The Activists on the Front Lines of the Battle for Educational Justice in the US

As Supreme Court nominee Brett Kavanaugh objects to being held accountable for his behavior in high school, we look at the criminalization of black and brown students that has led to what is known as the school-to-prison pipeline. We speak with a roundtable of community activists engaged in the fight to save schools and push for alternatives to punishment and privatization. Their voices are highlighted in a new book titled, Lift Us Up, Don’t Push Us Out! Voices from the Front Lines of the Educational Justice Movement. In Chicago, we speak with Jitu Brown, the national director of the Journey for Justice. In Washington, DC, we speak with Zakiya Sankara-Jabar, the co-founder of Racial JusticeNOW! and Field Organizer for the Dignity in Schools Campaign. And in New York City, we speak with high school teacher and restorative justice coordinator E.M. Eisen-Markowitz and Mark Warren, co-author of Lift Us Up, Don’t Push Us Out.

TRANSCRIPT

AMY GOODMAN: As Brett Kavanaugh objects to being held accountable for his behavior in high school, we look at the criminalization of black and brown students that’s led to what is known as the school to prison pipeline. The movement saw a setback on Sunday when California Governor Jerry Brown vetoed a bill that would have expanded a statewide ban on suspensions for students in kindergarten to third grade to include fourth through eighth graders. The ban focused on suspensions for “disruption and defiance.” A recent UCLA study found black seventh and eighth graders lost nearly four times the number of school days to such suspensions than white students. Just last week at Oak View Elementary in Decatur, Georgia, two teachers resigned after students complained they punished them by zip-tying their hands behind their backs like they were under arrest by police. The students were four years old. Writer and activist Sean King tweeted, “This is the pre-school to prison pipeline.” One of the girls’ mothers spoke to WSB-TV.

PARENT: — has really shaken me to the core. She said that one teacher tied her up and the other cut it loose. And she said, mommy, I was scared to tell you because I thought I was going to get in trouble. I want them to pay. I want them to not have any license to teach because they don’t need to teach. Who would do this? I mean, would they like this to happen to their own kids?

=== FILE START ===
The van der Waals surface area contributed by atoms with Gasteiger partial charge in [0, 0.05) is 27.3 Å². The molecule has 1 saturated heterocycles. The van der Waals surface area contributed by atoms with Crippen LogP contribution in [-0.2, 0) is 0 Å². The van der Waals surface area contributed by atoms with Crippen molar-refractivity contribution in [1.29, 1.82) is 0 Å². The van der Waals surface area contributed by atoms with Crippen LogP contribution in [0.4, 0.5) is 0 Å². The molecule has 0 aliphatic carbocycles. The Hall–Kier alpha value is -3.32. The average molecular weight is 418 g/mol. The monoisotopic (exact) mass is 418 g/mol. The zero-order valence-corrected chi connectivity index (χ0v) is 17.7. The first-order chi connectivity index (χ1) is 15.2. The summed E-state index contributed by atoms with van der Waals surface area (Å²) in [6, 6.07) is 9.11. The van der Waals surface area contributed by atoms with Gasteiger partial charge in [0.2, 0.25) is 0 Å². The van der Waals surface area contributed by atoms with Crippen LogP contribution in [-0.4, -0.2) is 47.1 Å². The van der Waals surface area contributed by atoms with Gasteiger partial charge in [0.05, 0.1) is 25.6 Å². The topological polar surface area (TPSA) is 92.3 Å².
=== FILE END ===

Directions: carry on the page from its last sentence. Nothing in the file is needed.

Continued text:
AMY GOODMAN: Well, for more, we’re joined by a roundtable of community activists engaged in the fight to save schools and push for alternatives to punishment and privatization. Their voices highlighted in an incredible new book titled, “Lift Us Up, Don’t Push Us Out! Voices from the Front Lines of the Educational Justice Movement.” In Chicago, Jitu Brown joins us, National Director of the Journey for Justice. He’s been an education activist for the past quarter of a century. In 2015, he led a successful 34-day hunger strike to prevent the closing of Dyett High School in Chicago’s South Side. In Washington, D.C., Zakiya Sankara-Jabar is Co-Founder of Racial Justice NOW!, Field Organizer for the Dignity in Schools Campaign, became active when her black son was repeatedly suspended in pre-school in Dayton, Ohio. She then campaigned for Dayton Public Schools to adopt a moratorium on pre-K suspensions. Here in New York, E.M. Eisen-Markowitz is a Restorative Justice Coordinator and High schoolteacher, a board member of Teachers Unite. Also with us, Mark Warren, who along with my brother, journalist David Goodman, co-authored “Lift Us Up, Don’t Push Us Out,” which brings together these voices and many more. Mark is a professor of public policy and public affairs at the University of Massachusetts, Boston, Founder and Co-Chair of the Urban Research-Based Action Network. We welcome you all to Democracy Now! Jitu Brown, I want to begin with you. And posit that issue. Brett Kavanaugh and many of his supporters saying, why are you going back to high school? He should not be held accountable for his high school behavior. Even if it involved an attempted rape, that’s the allegation. Can you talk about what is happening to black and brown children, not just 17, 16, and 15, but as young as four years old in school?